Why Christians have been given the mind of Christ and then still process the world and lives their lives like the world is beyond my understanding. And we are all guilty! Maybe there are just a lot of legalists out there that don't want to think for themselves and prefer a checklist set of rules, many of them man-made, over the freedom to honor Christ from their hearts.

According to verses 17 and 18, before Christ your mind was futile, darkened and ignorant. Why continue to live that way? My friends, if we can understand our new nature in Christ and get the processing up in our heads correct everything else falls into place.


How do you resolve with conflict?

How do you react in a trial?

How do you treat your enemies?

How do you treat all people?

How do you choose what entertainment to watch?

How do you show your children what is most important in life?

How do you understand your role in the church?

How do you view the purpose of marriage?

How do you guide conversations with believers and unbelievers?

How do you understand abortion?

How do you share Jesus with others?

How do you evaluate purchases?

How do you make decisions regarding alcohol?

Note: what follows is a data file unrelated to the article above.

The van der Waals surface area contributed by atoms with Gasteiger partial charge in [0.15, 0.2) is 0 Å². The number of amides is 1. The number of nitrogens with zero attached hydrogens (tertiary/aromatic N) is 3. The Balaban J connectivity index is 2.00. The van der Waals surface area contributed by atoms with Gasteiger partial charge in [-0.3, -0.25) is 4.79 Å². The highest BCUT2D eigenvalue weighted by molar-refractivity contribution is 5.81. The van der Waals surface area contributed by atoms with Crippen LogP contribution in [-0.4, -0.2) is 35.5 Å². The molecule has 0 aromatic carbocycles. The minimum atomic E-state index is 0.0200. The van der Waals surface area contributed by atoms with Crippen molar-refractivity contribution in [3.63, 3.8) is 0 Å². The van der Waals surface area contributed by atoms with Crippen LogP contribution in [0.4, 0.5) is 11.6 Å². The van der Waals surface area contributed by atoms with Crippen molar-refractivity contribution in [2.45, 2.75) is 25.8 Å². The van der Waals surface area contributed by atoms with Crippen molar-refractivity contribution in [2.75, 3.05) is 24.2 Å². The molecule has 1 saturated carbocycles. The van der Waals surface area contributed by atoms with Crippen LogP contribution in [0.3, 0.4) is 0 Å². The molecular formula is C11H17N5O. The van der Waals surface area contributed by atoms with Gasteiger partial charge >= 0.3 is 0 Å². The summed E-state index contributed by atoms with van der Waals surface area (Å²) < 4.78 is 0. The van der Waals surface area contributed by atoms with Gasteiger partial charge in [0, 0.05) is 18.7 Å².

How do you perceive spiritual warfare?

How do you perceive other religions?

How do you perceive other races?

How do you act on the workforce?

How do you speak to others?

How do you control your actions and emotions?

How do you maintain joy and peace?

How do you deal with loss?

How do you see the value of prayer?

How do you view the essential role of the church?

How do you view persecution?

How do you determine who to please?

These are many of the issues Paul will hit in the remainder of Ephesians. Do we have answers to these questions? And moreover, how to we arrive at those answers and specifically why from a Christian perspective do we believe those answers are correct?

One thing I can promise you, your answer as a Christian will and should be different than the answer from an unbeliever. If you don't believe me, the next time you are in a group of unbelievers I challenge you to start sharing what God has recently taught you in His Word. Talk about your views of protecting the unborn. Tell them your ultimate desire in parenting is that your children with come to know the Lord. Inform them how you feel about Hollywood, politics, marriage roles, drunkenness, disciplining your children, so called "gay marriage," personal accountability, sin and giving your hard-earned money to the Lord. Talk about your desire for purity and modesty and repentance and holiness and look for their response. Tell them other religions and their good works are useless and the only hope they have for salvation is faith in Jesus Christ because only He paid the price to remove their sins and grant total forgiveness. The difference between you and them is called having and developing the mind of Christ. It is futility, darkness and ignorance verses purpose, light and wisdom. Aren't we as Christians called "aliens" in the Scriptures? Do you see why?